Raised garden bed plant spacing, if done correctly, can nearly triple production compared to traditional gardening. The key is to plant by area as opposed to rows. Row gardening is designed to leave walking paths between plants so you can access everything. However, raised garden beds are designed (or at least should be designed) so you can always reach the center of your garden from one side or another. That’s why there is always a dimension of 4ft or less with our garden beds.
In this Episode, Bryan gives you a quick and easy to understand tutorial on raised garden bed plant spacing so you can make the most of your raised garden bed!
To explore our Garden Grid™ watering systems for your garden: Visit Our Shop Page
Personal recommendation from Bryan. If you’re excited about all the plants you can grow in your now more efficiently spaced garden, check out Eden Brothers Seeds. They have a beautiful variety of heirloom seeds!
On this episode I show you how plant spacing works in a raised garden bed, so you can make the most of your growing area!
Hi everyone, I’m Bryan Traficante from GardenInMinutes and this is Episode #11 of Easy Growing. On today’s episode, I’ll be explaining how plant spacing works in a raised garden bed so you can make the most of your growing area and grow as much as possible in the space that you have. Now we’re going to get into a little bit of math, but I promise it’s really really easy!
Plant by Area, Not by Rows
More or less, the premise behind it is that in a raised garden bed you want to plant by area as opposed to rows. Reason being, if you consider the design of a garden bed… there’s always going to be a section that’s 4ft or less. The reason being is that if you have section that’s 4ft or less, like all of our garden beds, you can reach the center of everything that you’re growing without needing a pathway to walk down.
So if you consider a traditional garden, you’d have rows of plants with a space to walk down so you could reach everything. Since you can reach everything in a raised garden bed by arms length, you don’t need that and you can plant in that valuable space. So what you want to do is take your garden bed and consider it as having planting sections within it. That’s really where The Garden Grid™ comes in handy. The Garden Grid™ basically splits up your planting area into square foot sections.
Now, consider the plant spacing on the back of a seed packet of bell pepper. Each bell pepper spaces out roughly 12 inches from another. Then you would have a row in between it for you to typically walk down. Since we’re in a raised garden bed though and we don’t need row spacing, you just get rid of that number. Just consider your plant spacing with it.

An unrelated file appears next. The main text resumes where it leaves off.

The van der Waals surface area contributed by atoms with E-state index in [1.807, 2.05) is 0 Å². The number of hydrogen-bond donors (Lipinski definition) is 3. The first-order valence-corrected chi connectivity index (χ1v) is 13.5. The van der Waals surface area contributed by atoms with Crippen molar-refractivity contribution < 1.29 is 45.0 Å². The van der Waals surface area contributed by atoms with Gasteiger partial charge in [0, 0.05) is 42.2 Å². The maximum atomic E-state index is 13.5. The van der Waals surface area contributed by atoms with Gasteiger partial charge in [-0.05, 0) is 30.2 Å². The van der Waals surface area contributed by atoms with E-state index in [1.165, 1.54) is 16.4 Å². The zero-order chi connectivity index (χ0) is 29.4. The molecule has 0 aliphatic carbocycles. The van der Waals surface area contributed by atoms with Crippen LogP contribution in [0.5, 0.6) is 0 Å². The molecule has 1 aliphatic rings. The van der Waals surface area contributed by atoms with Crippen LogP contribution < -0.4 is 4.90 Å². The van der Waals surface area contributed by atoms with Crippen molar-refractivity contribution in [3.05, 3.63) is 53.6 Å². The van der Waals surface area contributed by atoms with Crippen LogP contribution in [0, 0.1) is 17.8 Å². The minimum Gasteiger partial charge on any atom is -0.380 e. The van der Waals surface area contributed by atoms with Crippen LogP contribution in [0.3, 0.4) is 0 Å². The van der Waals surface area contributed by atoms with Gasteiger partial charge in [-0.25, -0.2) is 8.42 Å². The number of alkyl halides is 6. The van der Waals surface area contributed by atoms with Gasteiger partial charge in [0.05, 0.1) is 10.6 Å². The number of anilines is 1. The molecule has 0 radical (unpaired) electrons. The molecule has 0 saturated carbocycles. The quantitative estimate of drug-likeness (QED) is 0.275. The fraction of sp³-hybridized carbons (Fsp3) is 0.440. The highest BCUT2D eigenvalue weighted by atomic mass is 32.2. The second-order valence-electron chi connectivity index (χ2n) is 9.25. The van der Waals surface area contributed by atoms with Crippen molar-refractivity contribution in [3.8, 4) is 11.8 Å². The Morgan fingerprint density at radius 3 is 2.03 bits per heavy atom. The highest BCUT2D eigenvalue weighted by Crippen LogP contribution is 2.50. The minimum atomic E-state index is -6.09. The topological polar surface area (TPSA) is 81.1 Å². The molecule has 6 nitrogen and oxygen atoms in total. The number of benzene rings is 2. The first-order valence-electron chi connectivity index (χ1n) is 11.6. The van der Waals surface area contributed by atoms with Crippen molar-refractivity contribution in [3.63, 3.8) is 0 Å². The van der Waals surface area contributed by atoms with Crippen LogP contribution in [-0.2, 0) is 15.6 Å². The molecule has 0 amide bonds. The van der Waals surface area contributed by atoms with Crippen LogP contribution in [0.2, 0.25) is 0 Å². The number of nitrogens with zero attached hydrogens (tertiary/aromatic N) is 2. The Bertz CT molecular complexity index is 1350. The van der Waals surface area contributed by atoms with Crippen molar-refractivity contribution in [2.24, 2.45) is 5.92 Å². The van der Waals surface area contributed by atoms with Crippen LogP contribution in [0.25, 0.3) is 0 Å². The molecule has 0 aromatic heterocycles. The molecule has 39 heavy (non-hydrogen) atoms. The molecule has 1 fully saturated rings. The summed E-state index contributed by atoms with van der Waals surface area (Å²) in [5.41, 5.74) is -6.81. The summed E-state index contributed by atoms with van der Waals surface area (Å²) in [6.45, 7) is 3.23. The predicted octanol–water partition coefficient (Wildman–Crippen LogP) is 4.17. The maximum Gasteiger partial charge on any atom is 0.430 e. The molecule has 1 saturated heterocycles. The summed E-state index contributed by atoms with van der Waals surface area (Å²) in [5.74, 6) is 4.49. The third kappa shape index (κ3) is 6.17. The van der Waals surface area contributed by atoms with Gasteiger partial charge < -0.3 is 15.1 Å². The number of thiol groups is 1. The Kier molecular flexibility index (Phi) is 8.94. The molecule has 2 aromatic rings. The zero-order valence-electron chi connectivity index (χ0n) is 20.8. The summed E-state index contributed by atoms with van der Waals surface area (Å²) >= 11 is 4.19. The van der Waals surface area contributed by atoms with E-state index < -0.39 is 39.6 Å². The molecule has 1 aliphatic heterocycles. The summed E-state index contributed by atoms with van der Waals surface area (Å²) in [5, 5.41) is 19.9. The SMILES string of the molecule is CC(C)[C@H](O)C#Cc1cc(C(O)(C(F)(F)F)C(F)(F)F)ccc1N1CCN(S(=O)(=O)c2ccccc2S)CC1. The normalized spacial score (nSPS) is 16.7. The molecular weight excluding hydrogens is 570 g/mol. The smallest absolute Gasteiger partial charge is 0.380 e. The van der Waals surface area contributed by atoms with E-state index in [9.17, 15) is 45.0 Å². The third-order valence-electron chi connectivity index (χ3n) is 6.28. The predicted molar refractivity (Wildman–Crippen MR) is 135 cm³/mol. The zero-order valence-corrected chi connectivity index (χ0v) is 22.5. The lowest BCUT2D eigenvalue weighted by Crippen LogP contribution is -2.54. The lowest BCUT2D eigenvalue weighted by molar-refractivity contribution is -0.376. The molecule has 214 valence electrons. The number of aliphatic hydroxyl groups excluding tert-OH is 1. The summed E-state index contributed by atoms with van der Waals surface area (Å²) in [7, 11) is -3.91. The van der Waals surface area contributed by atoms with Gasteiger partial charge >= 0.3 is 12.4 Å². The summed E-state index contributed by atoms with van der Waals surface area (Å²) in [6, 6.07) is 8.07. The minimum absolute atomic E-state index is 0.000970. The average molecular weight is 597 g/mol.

The Simple Math Used to Calculate Plant Spacing
So if you have roughly square foot sections broken out with a Garden Grid™ and you need 12 inches for each pepper plant… you can go ahead and plant 1 pepper plant per square. Reason being is that between each plant you still have your 12 inches, but you don’t need to have the row spacing between them to walk through, and that’s the math behind it! You more or less divide up your length and width by the plant spacing need for each plant you’re growing.
So let’s get a little bit more advanced, we’ll take a carrot. Most carrots need about four inches between each carrot plant in order to grow. If you have your 4 inches and you have your 12, roughly 12 by 12 inch spacing area, you divide that up by the 4 inches you need for each carrot. So you can grow three carrots wide by three carrots deep, meaning you can grow 9 carrots per Garden Grid™ square. And that’s the math you use for basically any other plant you want to grow in your raised garden.
If you want to take something a little more popular like a tomato, tomatoes are just like the bell peppers. They need about 12 inches of plant spacing. So you can grow 1 plant for each square. Meaning you would have 4 plants for a 2 by 2 area, just like our 2×2 Garden Grid™ here.
Reference Our Raised Garden Plant Spacing Guide to Help
We actually have a plant spacing guide on our blog. So if you need to reference any other raised garden bed plant spacing, we have roughly 50 plants in there to look through and decide on… and that’s it!
Alright and that’s it for Easy Growing Episode #11. Thank you all so much for watching. Please leave your comments, your questions. I’ve left the link to our plant spacing guide just below this video. Other than that, I hope you all have a wonderful day. See you next time!